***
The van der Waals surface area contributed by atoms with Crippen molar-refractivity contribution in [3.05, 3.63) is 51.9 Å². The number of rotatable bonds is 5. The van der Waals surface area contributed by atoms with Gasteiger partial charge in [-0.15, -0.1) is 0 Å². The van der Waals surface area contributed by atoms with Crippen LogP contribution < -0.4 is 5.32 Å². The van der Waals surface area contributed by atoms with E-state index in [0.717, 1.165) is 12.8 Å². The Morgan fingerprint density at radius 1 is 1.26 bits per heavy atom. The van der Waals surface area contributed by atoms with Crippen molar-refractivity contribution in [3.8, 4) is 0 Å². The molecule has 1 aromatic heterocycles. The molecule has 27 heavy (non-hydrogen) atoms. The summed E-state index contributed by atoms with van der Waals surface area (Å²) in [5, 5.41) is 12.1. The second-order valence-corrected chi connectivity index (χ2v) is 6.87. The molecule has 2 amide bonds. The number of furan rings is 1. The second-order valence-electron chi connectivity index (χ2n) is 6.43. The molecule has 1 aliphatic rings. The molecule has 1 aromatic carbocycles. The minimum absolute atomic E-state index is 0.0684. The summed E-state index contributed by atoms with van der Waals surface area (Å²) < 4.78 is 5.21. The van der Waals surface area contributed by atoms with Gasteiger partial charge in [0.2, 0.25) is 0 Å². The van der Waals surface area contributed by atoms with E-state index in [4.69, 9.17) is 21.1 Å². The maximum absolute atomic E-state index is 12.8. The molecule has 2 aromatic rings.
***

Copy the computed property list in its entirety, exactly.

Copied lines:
The van der Waals surface area contributed by atoms with Crippen molar-refractivity contribution in [3.05, 3.63) is 51.9 Å². The number of rotatable bonds is 5. The van der Waals surface area contributed by atoms with Gasteiger partial charge in [-0.15, -0.1) is 0 Å². The van der Waals surface area contributed by atoms with Crippen LogP contribution < -0.4 is 5.32 Å². The van der Waals surface area contributed by atoms with E-state index in [0.717, 1.165) is 12.8 Å². The Morgan fingerprint density at radius 1 is 1.26 bits per heavy atom. The van der Waals surface area contributed by atoms with Crippen molar-refractivity contribution in [3.8, 4) is 0 Å². The molecule has 1 aromatic heterocycles. The molecule has 27 heavy (non-hydrogen) atoms. The summed E-state index contributed by atoms with van der Waals surface area (Å²) in [5, 5.41) is 12.1. The second-order valence-corrected chi connectivity index (χ2v) is 6.87. The molecule has 2 amide bonds. The number of furan rings is 1. The second-order valence-electron chi connectivity index (χ2n) is 6.43. The molecule has 1 aliphatic rings. The molecule has 1 aromatic carbocycles. The minimum absolute atomic E-state index is 0.0684. The summed E-state index contributed by atoms with van der Waals surface area (Å²) < 4.78 is 5.21. The van der Waals surface area contributed by atoms with Gasteiger partial charge in [0.2, 0.25) is 0 Å². The van der Waals surface area contributed by atoms with E-state index in [4.69, 9.17) is 21.1 Å². The maximum absolute atomic E-state index is 12.8. The molecule has 2 aromatic rings.